Open Access
Open Peer Review

This article has Open Peer Review reports available.

How does Open Peer Review work?

Ethical and scientific considerations for patient enrollment into concurrent clinical trials

  • Paul S Myles1, 2, 3Email author,
  • Elizabeth Williamson4, 5,
  • Justin Oakley6 and
  • Andrew Forbes5
Trials201415:470

https://doi.org/10.1186/1745-6215-15-470

Received: 17 June 2014

Accepted: 7 November 2014

Published: 29 November 2014

Abstract

Researchers and institutional review boards often consider it inappropriate for patients to be asked to consent to more than one study despite there being no regulatory prohibition on co-enrollment in most countries. There are however ethical, safety, statistical, and practical considerations relevant to co-enrollment, particularly in surgery and perioperative medicine, but co-enrollment can be done if such concerns can be resolved. Preventing eligible patients from co-enrolling in studies which they would authentically value participating in, and whose material risks and benefits they understand, violates their autonomy - and thus contravenes a fundamental principle of research ethics. Statistical issues must be considered but can be addressed. In most cases each trial can be analyzed separately and validly using standard intention to treat principles; selection and other biases can be avoided if enrollment into the second trial is not dependent upon randomized treatment in the first trial; and valid interaction analyses can be performed for each trial by considering the patient’s status in the other trial at the time of randomization in the index trial. Clinical research with a potential to inform and improve clinical practice is valuable and should be supported. The ethical, safety, statistical, and practical aspects of co-enrollment can be managed, providing greater opportunity for research-led improvements in clinical practice.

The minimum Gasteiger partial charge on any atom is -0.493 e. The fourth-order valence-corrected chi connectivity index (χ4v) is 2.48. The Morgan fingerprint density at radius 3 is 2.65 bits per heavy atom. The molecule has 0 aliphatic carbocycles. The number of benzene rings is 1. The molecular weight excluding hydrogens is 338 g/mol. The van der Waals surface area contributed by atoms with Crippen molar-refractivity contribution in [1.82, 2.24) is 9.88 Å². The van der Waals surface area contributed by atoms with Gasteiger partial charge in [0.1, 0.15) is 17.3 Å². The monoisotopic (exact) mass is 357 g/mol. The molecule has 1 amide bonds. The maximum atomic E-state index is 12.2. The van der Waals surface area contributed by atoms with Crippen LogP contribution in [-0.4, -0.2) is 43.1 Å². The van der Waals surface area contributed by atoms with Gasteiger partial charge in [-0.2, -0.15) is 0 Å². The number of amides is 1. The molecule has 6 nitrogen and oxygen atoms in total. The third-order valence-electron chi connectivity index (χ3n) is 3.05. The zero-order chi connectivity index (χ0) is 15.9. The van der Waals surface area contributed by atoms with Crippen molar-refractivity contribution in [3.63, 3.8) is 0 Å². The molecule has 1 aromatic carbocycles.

Keywords

Autonomy Co-enrollment Drug interactions Ethics Perioperative medicine Safety Statistics Surgery

Introduction

Large, investigator-initiated randomized clinical trials are able to more fully evaluate the overall effectiveness of new drugs and other treatments in routine practice[14]. They are often referred to as ‘practical’ or ‘pragmatic’ trials[2, 3], and are usually publicly funded by national research agencies because they are viewed as ‘public-good’ research[35]. There has been a recent upsurge in interest of methods to avoid waste and inefficiency in biomedical research[6]. Obtaining adequate funding for large clinical trials is, however, difficult[7] and they often compete for researcher interest and patient recruitment with local research projects and/or pharmaceutical industry-sponsored trials.

Any patient admitted to hospital for surgery might be eligible for more than one trial, but there is reluctance from many clinicians to co-enroll patients because of ethical, scientific and/or safety concerns. Certainly industry-sponsored trials typically prohibit co-enrollment, and this, therefore, reduces opportunity for investigator-initiated trials. Of greater importance however, is that both researchers and institutional review boards (IRBs) often consider it inappropriate for patients to be asked to consent to more than one study despite there being no regulatory prohibition on co-enrollment in most countries[8, 9].

Review

Support for co-enrollment in trials has been enunciated in various fields including critical care[8], emergency[9], stroke[10], obstetric[11] and neonatal[1114] medicine trials. There is also ongoing research concerning co-enrollment in the field of human immunodeficiency virus clinical trials[15]. The Terry Beirn Community Programs for Clinical Research on Acquired Immunodeficiency Syndrome is a clinical trials network funded by the National Institute of Health. This group encourages co-enrollment, and has established procedures to optimize this, including promoting the harmonization of data collection forms across studies and obtaining patients’ consent for multiple clinical trials[16]. Given the complexity of surgical patient comorbidity, potential for drug interactions, and possible overlap of clinical studies done by other disciplines in the perioperative period, co-enrollment into anesthesia, surgery and other perioperative medicine trials need specific consideration.